In a very simplified explanation, research has shown that the foremost causes of global warming are linked to the burning and use of fossil fuels. These greenhouse gases and emissions released into the environment have been contributing to the depletion of ozone, allowing more sunlight and heat to get through our atmosphere. I have been aware of the depletion in the ozone layer since I was in elementary school. Since then I have been very conscious of not using Styrofoam, in order to help reduce greenhouse gases being released in the process of burning it upon disposal. I’m also a steadfast recycler; I don’t use plastic water bottles, but rather a reusable cup for my water, and I teach these habits to my three children. The negative effects of global warming are more and more present each year and it is very important to me that we work towards rectifying these issues so that we may live in a clean, safe and sustainable environment.
That being said, I am hopeful that ALA will make the environmentally conscious move to divest from its fossil fuel investments as a matter of principle over financial gain. Many think of the library as the social conscience of communities, so I believe its largest organization should be a front runner in this practice. I encourage the members of our Round Table to continue supporting this resolution and effort. Please email your support to our list-serv, as the more voices we have behind it, the better.
by Al Kagan – SRRT Councilor, African Studies Bibliographer and Professor of Library Administration Emeritus - University of Illinois, Urbana/Champaign
Philadelphia, Midwinter 2014
It was cold in Philadelphia, in more ways than one. SRRT had only one resolution, but it was soundly defeated at the ALA Council. SRRT members will remember our short-lived but surprising victory in Chicago last summer when the ALA Membership Meeting and ALA Council approved our resolution in support of Edward Snowden as a whistleblower who has done a great service to the country. That resolution was immediately referred back to the Council’s Intellectual Freedom (IFC) and Legislation Committees (COL), and then rescinded by the passage of the two committees’ substitute Resolution on the Need for Reforms for the Intelligence Community to Support Privacy, Open Government, Government Transparency, and Accountability (2012-2013 ALA CD#19.4 & 20.4). One might consider passage of the substitute resolution a partial victory, but it certainly felt like a defeat. ALA is good at supporting general principles, but not willing to act when an individual’s life is in danger.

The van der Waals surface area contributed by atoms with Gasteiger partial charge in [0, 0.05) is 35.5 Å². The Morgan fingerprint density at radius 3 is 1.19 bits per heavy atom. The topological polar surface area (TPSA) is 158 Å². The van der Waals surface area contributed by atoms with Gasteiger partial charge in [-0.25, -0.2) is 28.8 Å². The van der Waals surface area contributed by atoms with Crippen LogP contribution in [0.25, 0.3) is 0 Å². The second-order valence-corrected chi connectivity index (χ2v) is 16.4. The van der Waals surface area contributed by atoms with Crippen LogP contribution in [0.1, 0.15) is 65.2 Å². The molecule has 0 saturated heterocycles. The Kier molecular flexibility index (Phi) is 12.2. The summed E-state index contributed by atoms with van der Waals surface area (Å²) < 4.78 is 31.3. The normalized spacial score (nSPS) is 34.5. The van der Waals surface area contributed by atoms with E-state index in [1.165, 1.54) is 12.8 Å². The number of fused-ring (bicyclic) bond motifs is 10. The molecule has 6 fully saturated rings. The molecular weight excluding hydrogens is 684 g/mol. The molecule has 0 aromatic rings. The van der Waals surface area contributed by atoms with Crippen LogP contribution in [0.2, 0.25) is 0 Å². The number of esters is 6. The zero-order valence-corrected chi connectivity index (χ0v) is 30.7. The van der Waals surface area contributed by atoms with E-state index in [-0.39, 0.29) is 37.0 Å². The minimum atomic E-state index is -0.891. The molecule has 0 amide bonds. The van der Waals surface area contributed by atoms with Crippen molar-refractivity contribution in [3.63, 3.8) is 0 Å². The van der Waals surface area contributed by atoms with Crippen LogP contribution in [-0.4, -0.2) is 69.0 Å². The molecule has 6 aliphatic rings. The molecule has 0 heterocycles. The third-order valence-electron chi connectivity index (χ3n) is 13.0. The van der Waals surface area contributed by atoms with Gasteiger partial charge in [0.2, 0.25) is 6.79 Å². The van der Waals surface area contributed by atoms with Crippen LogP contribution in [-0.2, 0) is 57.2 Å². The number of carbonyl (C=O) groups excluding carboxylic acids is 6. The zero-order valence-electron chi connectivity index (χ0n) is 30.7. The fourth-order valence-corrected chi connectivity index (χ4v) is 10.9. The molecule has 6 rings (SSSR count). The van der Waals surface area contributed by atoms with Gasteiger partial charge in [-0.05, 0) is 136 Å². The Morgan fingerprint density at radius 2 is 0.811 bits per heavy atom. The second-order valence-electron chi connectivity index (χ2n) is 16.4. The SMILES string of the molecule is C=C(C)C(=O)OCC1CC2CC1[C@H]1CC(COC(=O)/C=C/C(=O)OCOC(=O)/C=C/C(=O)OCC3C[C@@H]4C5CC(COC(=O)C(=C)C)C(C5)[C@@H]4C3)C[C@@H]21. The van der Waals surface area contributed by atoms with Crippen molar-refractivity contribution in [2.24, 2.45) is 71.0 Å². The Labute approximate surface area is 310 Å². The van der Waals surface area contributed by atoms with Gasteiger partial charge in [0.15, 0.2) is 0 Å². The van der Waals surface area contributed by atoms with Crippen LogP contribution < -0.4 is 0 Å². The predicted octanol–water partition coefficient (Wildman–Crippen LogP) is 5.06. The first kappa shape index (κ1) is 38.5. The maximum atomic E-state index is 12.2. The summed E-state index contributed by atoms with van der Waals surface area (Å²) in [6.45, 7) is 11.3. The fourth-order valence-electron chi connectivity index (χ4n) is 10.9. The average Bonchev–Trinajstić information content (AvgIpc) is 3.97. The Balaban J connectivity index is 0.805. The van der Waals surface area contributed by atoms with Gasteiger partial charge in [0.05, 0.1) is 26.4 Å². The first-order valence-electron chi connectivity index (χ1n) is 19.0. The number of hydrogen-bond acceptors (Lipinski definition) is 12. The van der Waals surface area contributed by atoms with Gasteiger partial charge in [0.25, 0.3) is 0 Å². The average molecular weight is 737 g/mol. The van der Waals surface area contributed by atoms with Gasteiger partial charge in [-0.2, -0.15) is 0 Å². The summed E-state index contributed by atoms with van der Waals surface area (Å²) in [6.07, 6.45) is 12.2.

Something similar happened this time. SRRT submitted an updated resolution acknowledging Edward Snowden and the IFC and COL submitted two resolutions to partially address our concerns, and in the process subvert our efforts. Although Tom Twiss and I had written a point by point response to the unsubstantiated summer IFC/COL report, the Council was not interested in hearing our arguments and stuck to the advice of the Council Committees. Only about 20 Councilors voted in favor of our resolution and the mood seemed hostile. ALA President Barbara Stripling and ALA Executive Director Keith Fiels personally apologized to me for the Council’s rude behavior, and President Stripling made a statement on the need for civility from the podium.
So again perhaps we can claim a partial victory by provoking the passage of the Resolution on Curbing Government Surveillance and Restoring Civil Liberties (2013-2014 ALA CD#19.1 & 20.1) and Resolution on Expanding Federal Whistleblower Protections (2013-2014 ALA CD#19.2 & 20.2). I am quite sure that at least the second resolution would not have come up without the debate around our Snowden resolution. It called on Congress to extend whistleblower protections to employees of all national security and intelligence agencies and to non-federal employees working as civilian contractors, establish a secure procedure for these whistleblowers and it commends the courage of these whistleblowers. The other resolution calls on Congress to pass the USA Freedom Act, which would - among other provisions - end bulk collection of U. S. person’s communications records, require court orders to collect such communications under the Foreign Intelligence Surveillance Act (FISA)Amendments Act, reform the FISA court and limit the types of records obtainable under Section 215 of the USA PATRIOT Act.